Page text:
Craft Sportswear Spills Its Speed-Skating-Suit Secrets

The Netherlands' Yvonne Nauta competing in the Women's Speed Skating 5000m at the Sochi Winter Olympics Photograph by Jung Yeon-Je/AFP via Getty Images

The key to great Olympic uniforms is in the ears. That is to say: The apparel-maker should listen closely to the athletes.

That’s the main reason the speed-skating suits of Craft Sportswear, a tiny Swedish brand, have made it onto the podiums in Sochi, according to Chief Executive Officer Jonas Peterson.

In addition to the dominant Dutch speed-skaters, Craft outfitted a powerful contingent of cross-country skiers from Sweden, Finland, and Poland. The company’s stretchy suits have been worn by 36 medalists so far—roughly 15 percent of the winners, to date.

Peterson, who just left the Games for sales meetings in Munich, took a few minutes to reflect on his company’s David-and-Goliath-style Olympic success. By his estimates, being small and agile has been a major advantage.

“We are not a huge monster like the other brands where they just pass a bag to an athlete and say: ‘Wear this,’” he says. “We are really in a very close relationship with them.”

Peterson won’t comment on the Under Armour apparel that caused such sturm und drang in the disappointing ranks of U.S. skaters, but he did discuss his company’s approach to performance wear.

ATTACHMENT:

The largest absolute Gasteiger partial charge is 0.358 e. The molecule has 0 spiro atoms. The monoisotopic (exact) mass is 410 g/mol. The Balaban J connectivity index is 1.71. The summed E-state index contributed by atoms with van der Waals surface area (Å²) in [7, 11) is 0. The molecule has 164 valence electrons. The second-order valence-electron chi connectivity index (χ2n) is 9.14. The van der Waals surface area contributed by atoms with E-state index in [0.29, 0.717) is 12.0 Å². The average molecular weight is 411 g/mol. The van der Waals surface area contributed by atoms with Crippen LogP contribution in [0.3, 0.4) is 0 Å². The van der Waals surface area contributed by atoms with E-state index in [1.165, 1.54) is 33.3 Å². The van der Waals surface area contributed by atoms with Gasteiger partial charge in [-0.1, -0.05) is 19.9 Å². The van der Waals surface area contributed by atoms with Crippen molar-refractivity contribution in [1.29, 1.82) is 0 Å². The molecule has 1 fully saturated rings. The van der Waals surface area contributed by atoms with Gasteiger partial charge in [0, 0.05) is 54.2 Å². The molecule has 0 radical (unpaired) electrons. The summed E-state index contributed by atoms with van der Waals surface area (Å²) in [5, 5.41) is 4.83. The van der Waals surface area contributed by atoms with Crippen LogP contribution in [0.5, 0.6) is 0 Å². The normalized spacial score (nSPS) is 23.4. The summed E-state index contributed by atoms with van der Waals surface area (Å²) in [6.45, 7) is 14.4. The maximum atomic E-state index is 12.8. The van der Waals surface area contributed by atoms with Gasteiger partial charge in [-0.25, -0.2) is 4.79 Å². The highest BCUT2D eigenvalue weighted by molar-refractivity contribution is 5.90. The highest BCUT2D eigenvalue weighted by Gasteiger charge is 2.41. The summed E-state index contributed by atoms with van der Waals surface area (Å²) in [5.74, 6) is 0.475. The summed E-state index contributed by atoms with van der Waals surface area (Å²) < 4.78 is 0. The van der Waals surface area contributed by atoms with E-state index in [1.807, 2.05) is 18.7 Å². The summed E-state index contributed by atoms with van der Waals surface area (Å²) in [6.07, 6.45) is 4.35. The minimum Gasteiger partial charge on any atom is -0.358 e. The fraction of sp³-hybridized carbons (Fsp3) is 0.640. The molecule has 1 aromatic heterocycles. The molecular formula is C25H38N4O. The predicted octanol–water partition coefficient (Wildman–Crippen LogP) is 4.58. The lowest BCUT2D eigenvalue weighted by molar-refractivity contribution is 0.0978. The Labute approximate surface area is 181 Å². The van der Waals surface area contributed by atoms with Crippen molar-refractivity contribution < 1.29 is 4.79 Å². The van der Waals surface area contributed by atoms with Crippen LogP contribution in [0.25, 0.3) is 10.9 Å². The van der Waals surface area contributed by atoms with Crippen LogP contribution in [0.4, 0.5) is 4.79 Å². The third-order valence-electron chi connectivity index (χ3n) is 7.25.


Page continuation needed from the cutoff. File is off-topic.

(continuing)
The Craft design team didn’t worry much about ventilation in its skating suits, he says, because the events were relatively short. Cooling vents in Under Armour suits, by comparison, were said to fill up with air like parachutes. For cross-country skiing, Craft produced two different outfits of varying thicknesses so its athletes could choose which to wear, based on race-day temperatures.

Another factor in Craft’s success is aerodynamics—not just how air flows around the fabric, but how the fabric keeps the athlete in an optimal, hunched-over position.

“It’s much more stiff,” Peterson says. “Standing straight up in that suit is almost impossible. That’s why every time they finish and put their hands in the air—especially the Dutch skaters—they are unzipping.”

It’s worth noting that Craft has experienced its own wardrobe scares. Before the 2006 Games, it rushed extra gear to Torino when some athletes questioned its new designs.

“I know perfectly well how the people at Under Armour are feeling right now,” Peterson says. “It’s always a risk. You try to eliminate as much risk as possible by having a close relationship with the athletes.”

Craft is expecting to gain many more of those relationships out of the Sochi Games. According to Peterson, the medal blitz is already paying off in sales meetings, and some Olympians have secretly started wearing Craft gear—with logos removed.

“We’re obviously not going to be selling 2 million speed-skating suits, but the credibility of our brand is growing like crazy,” he says.

The goal is to keep serving top athletes while building business from weekend warriors. Only about 5 percent of Craft sales, at the moment, come from the U.S. That said, it’s tough to tell how much clout Craft can bring to the sportswear game. New Wave Group, the Swedish conglomerate that owns the brand, doesn’t break out results.

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